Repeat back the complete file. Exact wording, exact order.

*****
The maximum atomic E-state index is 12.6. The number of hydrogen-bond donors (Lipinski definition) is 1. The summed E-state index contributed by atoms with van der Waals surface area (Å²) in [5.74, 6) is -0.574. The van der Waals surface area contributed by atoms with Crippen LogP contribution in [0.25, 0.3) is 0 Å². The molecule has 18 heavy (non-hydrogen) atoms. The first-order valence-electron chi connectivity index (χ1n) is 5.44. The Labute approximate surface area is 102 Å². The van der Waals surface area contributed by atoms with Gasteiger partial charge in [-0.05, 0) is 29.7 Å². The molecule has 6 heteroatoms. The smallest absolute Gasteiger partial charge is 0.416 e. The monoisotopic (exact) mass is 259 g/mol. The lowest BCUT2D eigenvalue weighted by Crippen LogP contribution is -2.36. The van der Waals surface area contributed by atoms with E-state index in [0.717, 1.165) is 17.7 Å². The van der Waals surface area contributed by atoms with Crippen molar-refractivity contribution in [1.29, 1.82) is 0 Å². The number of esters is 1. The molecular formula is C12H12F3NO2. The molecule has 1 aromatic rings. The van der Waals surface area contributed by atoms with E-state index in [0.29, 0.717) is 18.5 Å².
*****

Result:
The maximum atomic E-state index is 12.6. The number of hydrogen-bond donors (Lipinski definition) is 1. The summed E-state index contributed by atoms with van der Waals surface area (Å²) in [5.74, 6) is -0.574. The van der Waals surface area contributed by atoms with Crippen LogP contribution in [0.25, 0.3) is 0 Å². The molecule has 18 heavy (non-hydrogen) atoms. The first-order valence-electron chi connectivity index (χ1n) is 5.44. The Labute approximate surface area is 102 Å². The van der Waals surface area contributed by atoms with Gasteiger partial charge in [-0.05, 0) is 29.7 Å². The molecule has 6 heteroatoms. The smallest absolute Gasteiger partial charge is 0.416 e. The monoisotopic (exact) mass is 259 g/mol. The lowest BCUT2D eigenvalue weighted by Crippen LogP contribution is -2.36. The van der Waals surface area contributed by atoms with E-state index in [0.717, 1.165) is 17.7 Å². The van der Waals surface area contributed by atoms with Crippen molar-refractivity contribution in [1.29, 1.82) is 0 Å². The number of esters is 1. The molecular formula is C12H12F3NO2. The molecule has 1 aromatic rings. The van der Waals surface area contributed by atoms with E-state index in [0.29, 0.717) is 18.5 Å².